“Catholics and people of all faiths should be profoundly unsettled by Texas’ willingness not only to execute Ruben Gutierrez, but also to deny him the presence of a spiritual adviser,” said Krisanne Vaillancourt Murphy, executive director of Catholic Mobilizing Network, a group working to end the death penalty and promote restorative justice.
Similarly, Bishop Daniel E. Flores of Brownsville, Texas, said: “To deny a prisoner facing imminent execution access to spiritual and religious guidance and accompaniment is cruel and inhuman. It is an affront to the moral and religious dimensions of human dignity, which are clearly protected by the First Amendment to the Constitution.”
In the letter to the state’s governor, Gutierrez’s attorneys said their client is a “devout Catholic” who feels “both a personal desire and a faith-based need to have spiritual aid during his execution.”
They asked for a 30-day reprieve so the Texas Department of Criminal Justice could have time to revise its policy and “return to its long-standing practice of allowing a chaplain in the chamber.”
Last July, nearly 200 Texas faith leaders, including women religious, priests, deacons and Catholic laity, urged Texas prison officials to keep chaplains in the execution room. In an interfaith statement, they said: “Placing a wall between a prisoner and clergy violates the religious liberty that has characterized our nation since its founding.”
The ban was announced just days after the U.S. Supreme Court blocked the execution of Texas death-row inmate Patrick Murphy because his Buddhist religious adviser wasn’t permitted to be present.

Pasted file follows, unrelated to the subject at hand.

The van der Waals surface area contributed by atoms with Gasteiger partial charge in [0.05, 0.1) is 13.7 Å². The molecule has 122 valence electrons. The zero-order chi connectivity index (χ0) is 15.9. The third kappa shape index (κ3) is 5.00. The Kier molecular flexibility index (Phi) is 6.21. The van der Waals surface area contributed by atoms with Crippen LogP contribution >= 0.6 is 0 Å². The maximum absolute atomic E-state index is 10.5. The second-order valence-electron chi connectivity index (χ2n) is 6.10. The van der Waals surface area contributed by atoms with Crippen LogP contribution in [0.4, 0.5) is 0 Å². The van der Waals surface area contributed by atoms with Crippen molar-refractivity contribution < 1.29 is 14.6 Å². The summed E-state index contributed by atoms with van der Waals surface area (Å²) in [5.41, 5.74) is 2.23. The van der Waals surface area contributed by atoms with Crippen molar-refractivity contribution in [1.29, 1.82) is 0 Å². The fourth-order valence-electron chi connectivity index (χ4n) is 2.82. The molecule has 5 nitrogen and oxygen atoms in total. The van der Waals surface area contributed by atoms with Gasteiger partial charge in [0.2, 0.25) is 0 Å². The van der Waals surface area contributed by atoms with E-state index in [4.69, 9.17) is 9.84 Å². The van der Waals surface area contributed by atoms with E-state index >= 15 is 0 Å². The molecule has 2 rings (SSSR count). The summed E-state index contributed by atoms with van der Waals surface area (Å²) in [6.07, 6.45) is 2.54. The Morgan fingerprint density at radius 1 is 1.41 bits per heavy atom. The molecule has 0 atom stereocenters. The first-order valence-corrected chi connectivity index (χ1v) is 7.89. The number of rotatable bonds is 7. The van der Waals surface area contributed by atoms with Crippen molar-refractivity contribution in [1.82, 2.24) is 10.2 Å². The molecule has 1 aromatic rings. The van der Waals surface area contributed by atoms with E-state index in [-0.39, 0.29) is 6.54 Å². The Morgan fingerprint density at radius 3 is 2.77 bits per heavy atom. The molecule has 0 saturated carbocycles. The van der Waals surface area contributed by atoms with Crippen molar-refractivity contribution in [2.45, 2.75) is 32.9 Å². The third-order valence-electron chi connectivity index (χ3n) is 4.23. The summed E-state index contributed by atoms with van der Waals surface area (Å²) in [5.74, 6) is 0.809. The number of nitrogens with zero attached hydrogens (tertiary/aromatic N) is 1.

The Texas Department of Criminal Justice said the change in its execution protocol was in direct response to the high court ruling and said it would only allow security personnel in the execution chamber in future executions.
Before it ruled on the Murphy case in Texas, the Supreme Court last year allowed the execution of Domineque Ray, an Alabama Muslim, to proceed even though Ray had appealed the state’s decision to deny an imam’s presence at his execution.
Justice Brett Kavanaugh — who opposed Ray’s stay of execution but supported a stay for the Texas inmate — said Ray had not claimed unequal religious treatment under the First Amendment and his demand for an imam’s presence came too late.
He said Murphy, whose execution was stayed last spring, and then stayed again last November, raised an equal-treatment claim and made his request for a Buddhist adviser’s presence a month before his scheduled execution. At the time, Texas policy only allowed Christian or Muslim ministers to be present.
A trial in a Houston federal court is still pending on Murphy’s case to determine if his religious rights were violated.
Two U.S. bishops called the Supreme Court’s refusal to allow an imam to be present at Ray’s execution “unjust treatment” that is “disturbing to people of all faiths.”
In another Supreme Court ruling, a death penalty case was sent back to the Texas Court of Criminal Appeals for further review June 15, saying the death-row inmate had not been given sufficient legal counsel.
The 6-3 ruling, issued in the 19-page unsigned opinion, said the lawyer representing Terence Andrus had ignored basic tasks and failed to uncover “vast” amounts of evidence that could have spared him the death sentence. It also criticized the Texas Court of Criminal Appeals for offering an opinion that acknowledged the lawyer’s deficiencies but didn’t see reason to overturn Andrus’ sentence.
The court also said Andrus’ lawyer presented evidence that ended up hurting his case.
The appeals court will now have to determine whether Andrus’ legal representation qualifies him to receive a new sentencing trial, which would decide if he should he should be given a death sentence or life in prison without parole.
Justice Samuel Alito dissented from the ruling and was joined by Justices Clarence Thomas and Neil Gorsuch. Alito said he disagreed with the court’s decision because the lower court had already concluded that Andrus’ case was not prejudiced by his attorney’s poor performance.
By Carol Zimmermann